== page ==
Health Services

Primary care providers do not routinely test for Alzheimer’s disease or related dementias, so people with the disorder may be undiagnosed.5, 9 Alzheimer's disease and other dementias are more often undiagnosed in rural and minority populations than in urban or white populations.

People with Alzheimer’s disease and other dementias frequently have other chronic medical conditions. Dementias can greatly complicate the medical management of these conditions, increasing the need for coordination of care among different specialists.10, 11

Lack of diagnosis of dementia can seriously reduce a person’s access to available treatments and valuable information. Active medical management, information and support, and coordination of medical and community services have been shown to improve the quality and outcomes of care for people with dementia.12, 13

Emerging Issues in Dementias, Including Alzheimer’s Disease

Over the past decade, there has been significant scientific progress in understanding and managing dementia, with research focused on the most common form of the disorder, Alzheimer’s disease. During the next decade, it will be important that progress be made in:

  • Improving the early diagnosis of Alzheimer’s disease and other dementias
  • Developing interventions to delay or prevent the onset of Alzheimer’s disease and other dementias
  • Finding better ways to manage dementia when other chronic conditions are present
  • Understanding the influence of lifestyle factors on a person’s risk of cognitive decline and dementia


1 National Center for Health Statistics. Available from: Health, United States, 2015: With Special Feature on Racial and Ethnic Health Disparities. Hyattsville, (MD): National Center for Health Statistics; 2016. Report No. 2016-1232.

2 Alzheimer’s Association. 2016 Alzheimer’s Disease Facts and Figures. Alzheimer’s and Dement.ia 2016;12(4):405–509.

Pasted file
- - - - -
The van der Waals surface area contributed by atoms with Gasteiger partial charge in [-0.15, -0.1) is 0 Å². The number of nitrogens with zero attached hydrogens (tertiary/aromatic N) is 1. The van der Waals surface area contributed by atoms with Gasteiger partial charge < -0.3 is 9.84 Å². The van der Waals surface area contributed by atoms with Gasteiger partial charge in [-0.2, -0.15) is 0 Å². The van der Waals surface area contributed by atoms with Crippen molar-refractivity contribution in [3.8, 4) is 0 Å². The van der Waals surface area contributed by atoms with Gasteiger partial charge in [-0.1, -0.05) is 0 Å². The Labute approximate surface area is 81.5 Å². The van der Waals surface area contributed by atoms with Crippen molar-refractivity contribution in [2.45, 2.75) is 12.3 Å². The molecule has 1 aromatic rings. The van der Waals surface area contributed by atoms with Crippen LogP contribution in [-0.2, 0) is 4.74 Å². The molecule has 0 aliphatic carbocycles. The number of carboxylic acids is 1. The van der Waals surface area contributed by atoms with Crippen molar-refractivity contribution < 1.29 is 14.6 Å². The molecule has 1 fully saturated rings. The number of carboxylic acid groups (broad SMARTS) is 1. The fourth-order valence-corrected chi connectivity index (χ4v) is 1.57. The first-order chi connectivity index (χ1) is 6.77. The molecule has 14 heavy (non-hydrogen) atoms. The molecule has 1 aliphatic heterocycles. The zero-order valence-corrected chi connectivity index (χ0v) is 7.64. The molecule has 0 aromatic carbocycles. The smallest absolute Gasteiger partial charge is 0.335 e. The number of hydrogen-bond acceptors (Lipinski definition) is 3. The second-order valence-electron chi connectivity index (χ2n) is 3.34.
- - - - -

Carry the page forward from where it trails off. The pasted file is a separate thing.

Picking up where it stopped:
3 Hebert LE, Weuve J, Scherr PA, Evans DA. Alzheimer’s disease in the United States. New England Journal (2010–2050) estimated using the 2010 Census. Neurology. 2010;75:786–791.

4 U.S. Burden of Disease Collaborators. The state of MedicineU.S. health, 1990-2010: Burden of diseases, injuries, and risk factors. JAMA. 2013;368:1326-34. DOI: 10.1056/NEJMsa1204629. 310(6):591–608.

5 Bynum JP, Rabins PV, Weller W, et al. The relationship between a dementia diagnosis, chronic illness, Medicare expenditures, and hospital use. J Am Geriatr Soc. 2004 Feb;52(2):187–94.

6 Elliott AF, Burgio LD, DeCoster J. Enhancing caregiver health: Findings from the resources for Enhancing Alzheimer’s Caregiver Health II Intervention. J Am Geriatr Soc. 2010 Jan;58(1):30–7.

7 Jorm AF, Korten AE, Henderson AS. The prevalence of dementia: A quantitative integration of the literature. Acta Psychiatr Scand. 1987;76:465–79.

8 Lambert JC, Ibrahim-Verbaas CA, Harold D, Naj AC, Sims R, Bellenguez C, et al. Meta-analysis of 74,046 individuals identifies 11 new susceptibility loci for Alzheimer’s disease. Nat Genet. 2013 Dec;45(12):1452–8. doi: 10.1038/ng.2802. Epub 2013 Oct 27.

9 Harris DP, Chodosh J, Vassar SD, et al. Primary care providers’ views of challenges and rewards of dementia care relative to other conditions. J Am Geriatr Soc. 2009 Dec;57(12):2209–16.

10 Carpenter B, Dave J. Disclosing a dementia diagnosis: A review of opinion and practice, and a proposed research agenda. Geronotologist. 2004 Apr;44(2):149–58.

11 Alzheimer’s Association, Bynum, J. Characteristics, costs, and health service use for Medicare beneficiaries with a dementia diagnosis—Report 1: Medicare current beneficiary survey. Lebanon (NH): Dartmouth Institute for Health Policy and Clinical Care, Center for Health Policy Research; 2009 Jan.

12 Callahan DM, Boustani MA, Unverzagt FW, et al. Effectiveness of collaborative care for older adults with Alzheimer disease in primary care: A randomized controlled trial. JAMA. 2006 May 10;295(18):2148–57.

13 Vickrey BG, Mittman BS, Connor KI, et al. The effect of a disease management intervention on quality and outcomes of dementia care: A randomized, controlled trial. Ann Intern Med. 2006 Nov 21;145(10):713–26.